Colin Kaepernick and Frank Gore spearhead a dangerous 49ers running game.
Anyone who loves seeing some good old fashioned ground-and-pound will be thrilled when they watch the 2013 Super Bowl. The San Francisco 49ers are set to run all over the Baltimore Ravens next week.
The Ravens have undoubtedly been playing some fantastic football en route to the Super Bowl. They just recently limited Tom Brady and the New England Patriots offense—one of the league’s best—to just 13 points, and they’ve also been moving the ball with impunity. They’re looking good.
The thing is, the Ravens' biggest weakness so far this season just so happens to be the 49ers’ biggest strength—the running game.
The Ravens’ dramatic wins and Joe Flacco’s recent brilliance have masked the fact that the Ravens rushing defense hasn’t near held its own this season.
The Ravens rank 20th in the league against the run, allowing over 120 yards per game. What’s really concerning, though, is the way they’ve looked against the league’s best ground games.
Baltimore has faced five of the top 10 rushing attacks throughout the course of the season (per NFL.com)—the Patriots, the Indianapolis Colts, the Kansas City Chiefs, the Washington Redskins and the Houston Texans. It has fared well in just one of those games, the AFC Championship win over New England (allowing 108 yards on 28 carries).
In every other one of those games, the Ravens have gotten wrecked by the run, allowing 150 yards per contest. When you consider who they’re playing this week, that’s a big concern.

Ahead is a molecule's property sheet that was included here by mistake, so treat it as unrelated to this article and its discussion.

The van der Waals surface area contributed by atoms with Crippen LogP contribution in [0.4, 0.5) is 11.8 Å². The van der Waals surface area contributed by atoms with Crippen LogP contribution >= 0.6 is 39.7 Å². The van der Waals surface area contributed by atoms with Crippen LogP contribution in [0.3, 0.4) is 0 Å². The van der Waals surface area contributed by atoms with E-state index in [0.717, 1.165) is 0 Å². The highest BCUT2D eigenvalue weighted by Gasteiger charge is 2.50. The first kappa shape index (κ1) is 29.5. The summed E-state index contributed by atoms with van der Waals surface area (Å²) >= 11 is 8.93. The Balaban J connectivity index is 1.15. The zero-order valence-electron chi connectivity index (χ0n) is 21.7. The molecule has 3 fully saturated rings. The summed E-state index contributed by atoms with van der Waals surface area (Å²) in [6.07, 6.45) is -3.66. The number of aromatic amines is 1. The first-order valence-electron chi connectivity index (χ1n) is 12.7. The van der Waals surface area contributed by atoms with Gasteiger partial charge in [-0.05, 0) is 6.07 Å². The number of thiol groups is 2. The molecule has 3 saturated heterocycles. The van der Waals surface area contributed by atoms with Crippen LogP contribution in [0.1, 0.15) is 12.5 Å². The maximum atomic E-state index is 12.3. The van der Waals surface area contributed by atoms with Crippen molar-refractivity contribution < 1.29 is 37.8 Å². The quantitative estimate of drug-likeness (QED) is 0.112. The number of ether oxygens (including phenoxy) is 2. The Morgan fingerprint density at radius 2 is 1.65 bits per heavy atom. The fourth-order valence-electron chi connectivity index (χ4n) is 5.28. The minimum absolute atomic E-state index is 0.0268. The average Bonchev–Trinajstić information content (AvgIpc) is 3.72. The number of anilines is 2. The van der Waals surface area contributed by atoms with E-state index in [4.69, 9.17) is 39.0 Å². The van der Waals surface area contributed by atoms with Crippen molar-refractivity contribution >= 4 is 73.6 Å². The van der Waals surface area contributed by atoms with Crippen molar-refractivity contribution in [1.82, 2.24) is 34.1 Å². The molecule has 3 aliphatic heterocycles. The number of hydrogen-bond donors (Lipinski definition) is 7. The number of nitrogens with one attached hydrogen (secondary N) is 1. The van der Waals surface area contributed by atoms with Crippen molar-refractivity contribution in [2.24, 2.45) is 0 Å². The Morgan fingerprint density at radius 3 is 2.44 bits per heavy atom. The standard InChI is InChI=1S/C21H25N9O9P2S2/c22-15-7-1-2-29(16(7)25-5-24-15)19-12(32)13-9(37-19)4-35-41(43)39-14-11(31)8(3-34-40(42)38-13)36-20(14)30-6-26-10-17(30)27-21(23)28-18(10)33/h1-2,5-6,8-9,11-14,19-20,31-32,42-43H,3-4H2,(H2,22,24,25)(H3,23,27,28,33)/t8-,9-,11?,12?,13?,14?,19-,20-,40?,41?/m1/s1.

The 49ers have had far and away the best rushing attack in the postseason. They’ve racked up a whopping 236 yards per game on a 6.6 yards per carry average. They’re steamrolling their opponents.
It all starts with 49ers quarterback Colin Kaepernick, who just over two weeks ago rushed for 181 yards against the Green Bay Packers. That stands as the most ever for a quarterback in an NFL game.
At 6’4” and 230 pounds, Kaepernick is strong enough to break arm tackles and fast enough to outrace the secondary. He’s inarguably the most dangerous player on either team.
Throw in the fact that the 49ers have quite possibly the best offensive line in the league and one of the best backs in Frank Gore, and you’re looking at real trouble for the Baltimore defense. Honestly, how can you possibly defend this?
There is one speck of good news for the Ravens. They’ve seen the 49ers' pistol offense (in which Kaepernick stands a few yards behind the center with a running back behind him) before. The Redskins ran it in their early December matchup, so the Ravens aren’t dealing with an entirely new entity.
Of course, the flip side is that Baltimore allowed 6.2 yards per rush when it faced the pistol (according to ESPN Stats & Information). And that was against a banged-up Robert Griffin.
Kaepernick and the 49ers offense, averaging 8.4 yards per rush in the pistol formation this postseason, promise to be a different animal entirely.
The 49ers have conquered the NFC primarily on the strength of their running game. At this point, the Ravens look like they’ll be the next victim.